Santa Daddy

By Margie Bailey Rose


Father number three was Christmas crazy, or maybe present crazy better described him.  He talked very little about his own childhood Christmases, but they must have been lean because he was determined that our children would have every gift they ever wanted.  I noticed he also bought toys for them they didn't ask for, and I suspected they might have been toys he wanted, but didn't get, when he was a child.  I did my best to manipulate the kids into asking for reasonable things– no pony or monkeys, please, but it always got away from me.


Our family Santa started Christmas shopping in October and really got going in November and December.  He stashed gifts at friend's houses, at work, in our garage, and in our bedroom.  He put bolts and locks on the garage and bedroom and still the sneaky kids seemed to know what most of the presents were before they were unwrapped.  Friends were getting tired of his late night gift drop-offs, and I had enough of carrying a key to get into my own bedroom.  I devised a numbering system allowing all of the booty to be stashed in plain sight.


We double wrapped each gift and put a number on it rather than a name.   Even if the kids found a present and figured out what it was, they didn't know whom it was for.  To keep at least one step ahead, I used three different numbers for each child and changed them around in succeeding years.  The system worked so well I outsmarted myself one year, and my first daughter got a present intended for the my third son.  (Lucky for me she was a tomboy and didn't notice the mix-up.)


Santa Daddy rushed the kids to bed each Christmas Eve and spent several hours arranging presents around the house.  The kids knew the routine and never got up for a drink, or to go to the bathroom, without calling out and covering their eyes.  I was the only one who thought the whole thing ridiculous– kids and Santa loved it.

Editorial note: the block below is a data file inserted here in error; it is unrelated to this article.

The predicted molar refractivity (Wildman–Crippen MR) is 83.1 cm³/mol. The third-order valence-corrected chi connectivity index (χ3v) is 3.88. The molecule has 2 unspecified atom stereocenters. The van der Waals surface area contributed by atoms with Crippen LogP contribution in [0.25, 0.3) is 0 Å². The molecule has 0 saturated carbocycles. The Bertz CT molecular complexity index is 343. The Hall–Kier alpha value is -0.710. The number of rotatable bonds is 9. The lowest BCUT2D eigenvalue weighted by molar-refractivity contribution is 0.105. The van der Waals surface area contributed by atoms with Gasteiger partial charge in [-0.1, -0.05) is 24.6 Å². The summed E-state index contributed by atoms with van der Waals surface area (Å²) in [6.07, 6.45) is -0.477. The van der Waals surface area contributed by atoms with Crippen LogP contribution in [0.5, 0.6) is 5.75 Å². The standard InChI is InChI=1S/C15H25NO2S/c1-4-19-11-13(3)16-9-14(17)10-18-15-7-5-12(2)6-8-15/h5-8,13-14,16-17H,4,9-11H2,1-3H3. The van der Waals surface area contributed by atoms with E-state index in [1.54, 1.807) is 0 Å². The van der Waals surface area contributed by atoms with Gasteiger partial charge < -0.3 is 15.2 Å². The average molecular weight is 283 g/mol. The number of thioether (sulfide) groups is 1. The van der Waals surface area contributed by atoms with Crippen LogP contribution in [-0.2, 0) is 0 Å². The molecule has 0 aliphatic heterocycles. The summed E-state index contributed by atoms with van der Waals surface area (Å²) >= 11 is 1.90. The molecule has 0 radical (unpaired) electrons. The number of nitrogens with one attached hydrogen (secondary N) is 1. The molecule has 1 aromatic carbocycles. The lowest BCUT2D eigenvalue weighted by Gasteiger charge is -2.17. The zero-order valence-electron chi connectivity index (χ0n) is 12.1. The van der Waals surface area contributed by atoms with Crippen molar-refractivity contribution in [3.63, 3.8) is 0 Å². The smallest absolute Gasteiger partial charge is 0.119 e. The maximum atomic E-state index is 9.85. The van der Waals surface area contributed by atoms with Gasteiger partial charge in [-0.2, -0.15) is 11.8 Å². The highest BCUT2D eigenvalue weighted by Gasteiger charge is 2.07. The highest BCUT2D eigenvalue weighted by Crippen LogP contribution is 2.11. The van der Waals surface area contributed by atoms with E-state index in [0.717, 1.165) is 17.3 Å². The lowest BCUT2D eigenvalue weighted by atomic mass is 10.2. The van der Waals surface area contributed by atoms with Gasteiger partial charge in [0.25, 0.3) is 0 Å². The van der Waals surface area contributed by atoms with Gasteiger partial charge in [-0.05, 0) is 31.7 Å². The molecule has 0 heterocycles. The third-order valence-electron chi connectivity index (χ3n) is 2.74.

When my oldest was seventeen and youngest not quite two, the children opened gifts until they were exhausted and finally asked if they could take a break to have breakfast.  Only Dad was reluctant to quit.  He had developed a ritual with strict rules around gift opening and loved every minute of it.  Everyone took turns choosing a gift and opening it– youngest first and on up through the ages.  Each gift was opened, admired by all, the giver was thanked (Santa's favorite part) and the gift was placed in the area of the living room set aside for that child.  You can see why it took hours to get through a house full of gifts.


I feared the overabundance of presents would make my children materialistic and want more and more each year, but it didn't work that way.  They look back on those years and laugh, trying to outdo each other with stories about the year they all got TVs or the year of the Cabbage Patch dolls when shoppers were mugging each other, and I told them there would be none for us.  As usual Santa came through, and there was a whole family of Cabbage Patch dolls under our tree.  Great memories for them, but oddly enough, they don't smother their kids with presents.  My brood believes that spending time with their children, and planning fun things to do together, is far more important than the latest plastic toy.  They buy their children practical things like clothes and educational toys and games– just the sort of gifts I would have given them– if I'd had the chance.


I fear that old going-around coming-around thing will happen, and our next generation will turn into Santa Daddies like Grandfather number three because they didn't get tons of gifts.  Where will it end?